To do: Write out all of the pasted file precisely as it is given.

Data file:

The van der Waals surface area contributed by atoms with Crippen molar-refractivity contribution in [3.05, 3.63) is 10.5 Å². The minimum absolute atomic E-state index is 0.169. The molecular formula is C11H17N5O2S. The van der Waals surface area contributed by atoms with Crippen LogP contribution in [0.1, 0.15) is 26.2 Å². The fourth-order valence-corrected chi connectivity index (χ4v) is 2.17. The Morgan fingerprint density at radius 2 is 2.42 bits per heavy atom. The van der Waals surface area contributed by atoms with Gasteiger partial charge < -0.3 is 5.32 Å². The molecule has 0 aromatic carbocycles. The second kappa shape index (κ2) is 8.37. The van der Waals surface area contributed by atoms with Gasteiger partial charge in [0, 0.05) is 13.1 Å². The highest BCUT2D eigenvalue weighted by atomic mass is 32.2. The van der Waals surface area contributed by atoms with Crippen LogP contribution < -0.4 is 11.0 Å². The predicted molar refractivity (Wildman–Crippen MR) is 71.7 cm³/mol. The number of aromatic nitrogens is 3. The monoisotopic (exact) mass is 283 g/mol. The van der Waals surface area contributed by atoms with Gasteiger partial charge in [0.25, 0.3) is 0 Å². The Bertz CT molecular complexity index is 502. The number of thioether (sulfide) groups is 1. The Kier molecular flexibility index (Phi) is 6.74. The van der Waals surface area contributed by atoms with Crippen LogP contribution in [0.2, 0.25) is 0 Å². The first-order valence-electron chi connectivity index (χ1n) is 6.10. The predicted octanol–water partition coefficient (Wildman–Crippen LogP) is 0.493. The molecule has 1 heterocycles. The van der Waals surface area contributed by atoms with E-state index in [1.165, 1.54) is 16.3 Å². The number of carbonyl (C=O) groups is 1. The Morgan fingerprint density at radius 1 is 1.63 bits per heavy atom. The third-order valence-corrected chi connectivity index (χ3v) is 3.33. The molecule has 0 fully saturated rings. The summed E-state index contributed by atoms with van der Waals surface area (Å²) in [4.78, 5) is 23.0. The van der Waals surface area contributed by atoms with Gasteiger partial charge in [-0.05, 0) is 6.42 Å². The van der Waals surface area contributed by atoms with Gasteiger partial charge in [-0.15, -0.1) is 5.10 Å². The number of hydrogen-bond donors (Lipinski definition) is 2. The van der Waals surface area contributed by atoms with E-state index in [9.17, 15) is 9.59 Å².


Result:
The van der Waals surface area contributed by atoms with Crippen molar-refractivity contribution in [3.05, 3.63) is 10.5 Å². The minimum absolute atomic E-state index is 0.169. The molecular formula is C11H17N5O2S. The van der Waals surface area contributed by atoms with Crippen LogP contribution in [0.1, 0.15) is 26.2 Å². The fourth-order valence-corrected chi connectivity index (χ4v) is 2.17. The Morgan fingerprint density at radius 2 is 2.42 bits per heavy atom. The van der Waals surface area contributed by atoms with Gasteiger partial charge < -0.3 is 5.32 Å². The molecule has 0 aromatic carbocycles. The second kappa shape index (κ2) is 8.37. The van der Waals surface area contributed by atoms with Gasteiger partial charge in [0, 0.05) is 13.1 Å². The highest BCUT2D eigenvalue weighted by atomic mass is 32.2. The van der Waals surface area contributed by atoms with Crippen LogP contribution < -0.4 is 11.0 Å². The predicted molar refractivity (Wildman–Crippen MR) is 71.7 cm³/mol. The number of aromatic nitrogens is 3. The monoisotopic (exact) mass is 283 g/mol. The van der Waals surface area contributed by atoms with Gasteiger partial charge in [0.25, 0.3) is 0 Å². The Bertz CT molecular complexity index is 502. The number of thioether (sulfide) groups is 1. The Kier molecular flexibility index (Phi) is 6.74. The van der Waals surface area contributed by atoms with Crippen LogP contribution in [0.2, 0.25) is 0 Å². The first-order valence-electron chi connectivity index (χ1n) is 6.10. The predicted octanol–water partition coefficient (Wildman–Crippen LogP) is 0.493. The molecule has 1 heterocycles. The van der Waals surface area contributed by atoms with E-state index in [1.165, 1.54) is 16.3 Å². The number of carbonyl (C=O) groups is 1. The Morgan fingerprint density at radius 1 is 1.63 bits per heavy atom. The third-order valence-corrected chi connectivity index (χ3v) is 3.33. The molecule has 0 fully saturated rings. The summed E-state index contributed by atoms with van der Waals surface area (Å²) in [4.78, 5) is 23.0. The van der Waals surface area contributed by atoms with Gasteiger partial charge in [-0.05, 0) is 6.42 Å². The van der Waals surface area contributed by atoms with Gasteiger partial charge in [-0.15, -0.1) is 5.10 Å². The number of hydrogen-bond donors (Lipinski definition) is 2. The van der Waals surface area contributed by atoms with E-state index in [9.17, 15) is 9.59 Å².